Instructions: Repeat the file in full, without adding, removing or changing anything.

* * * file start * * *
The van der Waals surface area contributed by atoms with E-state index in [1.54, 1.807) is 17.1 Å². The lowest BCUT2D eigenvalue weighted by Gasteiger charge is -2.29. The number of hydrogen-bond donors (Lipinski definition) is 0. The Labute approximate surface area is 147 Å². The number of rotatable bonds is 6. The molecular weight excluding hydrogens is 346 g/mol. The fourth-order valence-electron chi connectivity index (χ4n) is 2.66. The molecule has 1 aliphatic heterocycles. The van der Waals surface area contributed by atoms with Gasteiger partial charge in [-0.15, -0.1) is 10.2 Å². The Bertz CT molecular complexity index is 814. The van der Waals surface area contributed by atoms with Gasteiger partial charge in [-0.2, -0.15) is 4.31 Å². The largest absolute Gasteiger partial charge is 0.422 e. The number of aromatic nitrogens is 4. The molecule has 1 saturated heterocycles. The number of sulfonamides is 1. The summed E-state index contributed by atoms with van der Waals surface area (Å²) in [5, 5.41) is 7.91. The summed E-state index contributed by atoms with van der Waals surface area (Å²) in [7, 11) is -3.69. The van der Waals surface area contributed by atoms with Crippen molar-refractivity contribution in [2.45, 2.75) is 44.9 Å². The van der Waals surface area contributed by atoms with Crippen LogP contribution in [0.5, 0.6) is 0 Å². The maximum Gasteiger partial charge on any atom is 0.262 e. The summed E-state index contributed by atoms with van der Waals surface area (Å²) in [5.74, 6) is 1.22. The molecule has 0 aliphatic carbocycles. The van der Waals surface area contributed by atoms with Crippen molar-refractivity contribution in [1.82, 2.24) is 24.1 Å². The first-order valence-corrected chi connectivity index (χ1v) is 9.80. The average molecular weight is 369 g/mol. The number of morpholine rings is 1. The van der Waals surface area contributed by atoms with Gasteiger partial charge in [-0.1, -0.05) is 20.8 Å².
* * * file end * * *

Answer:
The van der Waals surface area contributed by atoms with E-state index in [1.54, 1.807) is 17.1 Å². The lowest BCUT2D eigenvalue weighted by Gasteiger charge is -2.29. The number of hydrogen-bond donors (Lipinski definition) is 0. The Labute approximate surface area is 147 Å². The number of rotatable bonds is 6. The molecular weight excluding hydrogens is 346 g/mol. The fourth-order valence-electron chi connectivity index (χ4n) is 2.66. The molecule has 1 aliphatic heterocycles. The van der Waals surface area contributed by atoms with Gasteiger partial charge in [-0.15, -0.1) is 10.2 Å². The Bertz CT molecular complexity index is 814. The van der Waals surface area contributed by atoms with Gasteiger partial charge in [-0.2, -0.15) is 4.31 Å². The largest absolute Gasteiger partial charge is 0.422 e. The number of aromatic nitrogens is 4. The molecule has 1 saturated heterocycles. The number of sulfonamides is 1. The summed E-state index contributed by atoms with van der Waals surface area (Å²) in [5, 5.41) is 7.91. The summed E-state index contributed by atoms with van der Waals surface area (Å²) in [7, 11) is -3.69. The van der Waals surface area contributed by atoms with Crippen molar-refractivity contribution in [2.45, 2.75) is 44.9 Å². The van der Waals surface area contributed by atoms with Crippen LogP contribution in [0.5, 0.6) is 0 Å². The maximum Gasteiger partial charge on any atom is 0.262 e. The summed E-state index contributed by atoms with van der Waals surface area (Å²) in [5.74, 6) is 1.22. The molecule has 0 aliphatic carbocycles. The van der Waals surface area contributed by atoms with Crippen molar-refractivity contribution in [1.82, 2.24) is 24.1 Å². The first-order valence-corrected chi connectivity index (χ1v) is 9.80. The average molecular weight is 369 g/mol. The number of morpholine rings is 1. The van der Waals surface area contributed by atoms with Gasteiger partial charge in [-0.1, -0.05) is 20.8 Å².